October 27, 2016; Omaha World-Herald
In the first part of this week, NPQ published newswires about Goodwill Omaha drawn from the reporting of the World-Herald. Essentially, the portrait painted in a series of articles is of an organization established to serve people with disabilities, primarily by extending job and job training opportunities, but which pays far more proportionately in executive compensation than most of its peers while paying some workers with disabilities at less than minimum wage.
The board, of course, sets that compensation, and the board did respond in its own statement with assurances that it would take a serious look at the issues raised and would respond after reviewing the facts. Here was the entirety of its statement:
The board takes the comments of the community seriously, and we are in the process of evaluating those as well as the issues outlined over the course of the three days of articles written by the Omaha World-Herald. We serve voluntarily because we believe in the mission of Goodwill, and we will respond in more depth after we’ve had a chance to go through our due diligence.
This left the job of defending organizational compensation practices in the immediacy of the moment to CEO Frank McGree, who has been the focus of much of the reporting. McGree issued his own statement which, among other things, protested that the organization had not been given its promised time to answer questions before the paper went to press. The paper, on the other hand, said it had been stonewalled by leadership when it tried to get its questions answered over a longer period. If that is true, and we have no reason to believe otherwise, McGree made a huge communications error. Investigative reporters have a tendency go from 0 to 60 when they are stonewalled.
In any case, here is a link to McGree’s response to questions that had been posed to him by the World-Herald.
Question: You say you base executive pay on consultant surveys. Who are considered your peers in that analysis? Are for-profit organizations in the peer group? Can you provide us with your latest peer list?
Answer: It’s complicated because there are no other local organizations comparable to our organization, and there are no Goodwill’s nationally comparable either. First of all, we are a $30 million organization with close to 600 employees across various service lines so the way we are “made up” is unique and complex. Second, because of the makeup, we are structured differently in many ways unique to the way we service out the Goodwill Mission. Most Goodwill’s have retail of course, but even within that, there are various levels of sophistication that require different approaches and things. So, you won’t get an apples-to-apples comparison. While we do compare ourselves in areas of overlap with other Goodwill International organizations, Goodwill Omaha uses other services for data including Mercer, Hay, Goodwill Industries International, and recently the organization has engaged the SilverStone Group as well. The actual list is comprised of other complex organizations facing similar opportunities and challenges and varies from year to year.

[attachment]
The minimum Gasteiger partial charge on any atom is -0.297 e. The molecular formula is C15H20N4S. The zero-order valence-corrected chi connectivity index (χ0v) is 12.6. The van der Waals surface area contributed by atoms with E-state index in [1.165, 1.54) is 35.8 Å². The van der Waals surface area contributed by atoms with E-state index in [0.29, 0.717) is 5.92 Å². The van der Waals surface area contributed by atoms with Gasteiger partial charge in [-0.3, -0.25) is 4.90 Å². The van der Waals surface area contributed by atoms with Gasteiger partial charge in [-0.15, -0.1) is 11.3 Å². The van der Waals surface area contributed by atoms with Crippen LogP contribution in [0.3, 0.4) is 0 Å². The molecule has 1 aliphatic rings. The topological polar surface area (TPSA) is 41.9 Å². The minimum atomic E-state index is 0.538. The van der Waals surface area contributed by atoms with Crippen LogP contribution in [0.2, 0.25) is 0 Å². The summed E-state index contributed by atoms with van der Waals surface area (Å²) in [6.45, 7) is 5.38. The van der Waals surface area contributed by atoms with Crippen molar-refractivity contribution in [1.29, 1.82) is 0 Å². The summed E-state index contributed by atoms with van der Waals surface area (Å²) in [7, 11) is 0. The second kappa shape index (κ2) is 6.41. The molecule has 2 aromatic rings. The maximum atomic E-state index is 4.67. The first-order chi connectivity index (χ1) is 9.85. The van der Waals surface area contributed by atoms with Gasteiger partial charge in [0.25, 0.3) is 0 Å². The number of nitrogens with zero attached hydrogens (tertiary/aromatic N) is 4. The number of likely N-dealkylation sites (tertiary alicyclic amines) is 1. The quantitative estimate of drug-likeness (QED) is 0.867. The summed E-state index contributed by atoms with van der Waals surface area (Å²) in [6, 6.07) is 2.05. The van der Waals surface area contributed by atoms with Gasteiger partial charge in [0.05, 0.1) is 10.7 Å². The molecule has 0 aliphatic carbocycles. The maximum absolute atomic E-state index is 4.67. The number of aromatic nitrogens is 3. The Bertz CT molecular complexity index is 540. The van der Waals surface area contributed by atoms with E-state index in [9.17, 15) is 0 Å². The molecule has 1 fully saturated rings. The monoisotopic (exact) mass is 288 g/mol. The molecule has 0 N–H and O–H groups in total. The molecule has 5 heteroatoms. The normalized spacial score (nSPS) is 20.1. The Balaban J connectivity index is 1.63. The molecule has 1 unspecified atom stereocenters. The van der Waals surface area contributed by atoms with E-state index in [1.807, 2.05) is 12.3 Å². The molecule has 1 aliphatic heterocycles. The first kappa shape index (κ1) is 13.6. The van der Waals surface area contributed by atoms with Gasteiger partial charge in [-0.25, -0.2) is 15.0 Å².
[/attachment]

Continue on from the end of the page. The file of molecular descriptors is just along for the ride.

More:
This sounds like a sidestep of the issue, as if the board should have waited to make its own considered statement. This impression is advanced again for us when, in answer to a question about the hiring of close relatives of senior staff and a board member, McGree said that Goodwill Omaha is lucky in that it gets referrals “from friends and family that already bleed Goodwill blue.”
Are these defenses working to date? Not if you ask Susie Buffett—yes, of that Buffett family—who heads the Sherwood Foundation, which pledged $140,000 this year for a Goodwill program training youth in construction skills.
“I think his statement is outrageous,” Ms. Buffett said in an interview. “I think the board should be embarrassed. I think (McGree) should have been fired Monday or earlier. I don’t know why he’s still there.”
But, in our opinion, it would be hard for the board to fire a man for practices for which the board is ultimately responsible. How much of what may be wrong here was known to the board—and of the rest, how did they miss it? The World-Herald has compared this organization with others of similar type and size and has concluded that not only is the number of executives making more than $100,000 anomalous, but the proportion of the budget paid into executive salaries is also unusually high.
Our focus at NPQ is less on those facts than on the compensation ratios. McGree’s base salary is $250,000 annually—high for that area, but not overwhelmingly so for managing a $30 million organization in general. But his incentive bonuses and deferred compensation, placed in comparison next to the subminimum wage they pay some workers, create a picture that’s likely unattractive to its public, who may feel that they have the right to expect something different.
In the end, given that the organization knew these questions were brewing, perhaps it should have spent some time at the board level looking at what the board’s answers should be. In the end, things like executive compensation and the balance of wages across the organization are board business and should be dealt with as such. Any loss of donors, then, must be placed at the board’s feet if they leave communications to the exec under fire.—Ruth McCambridge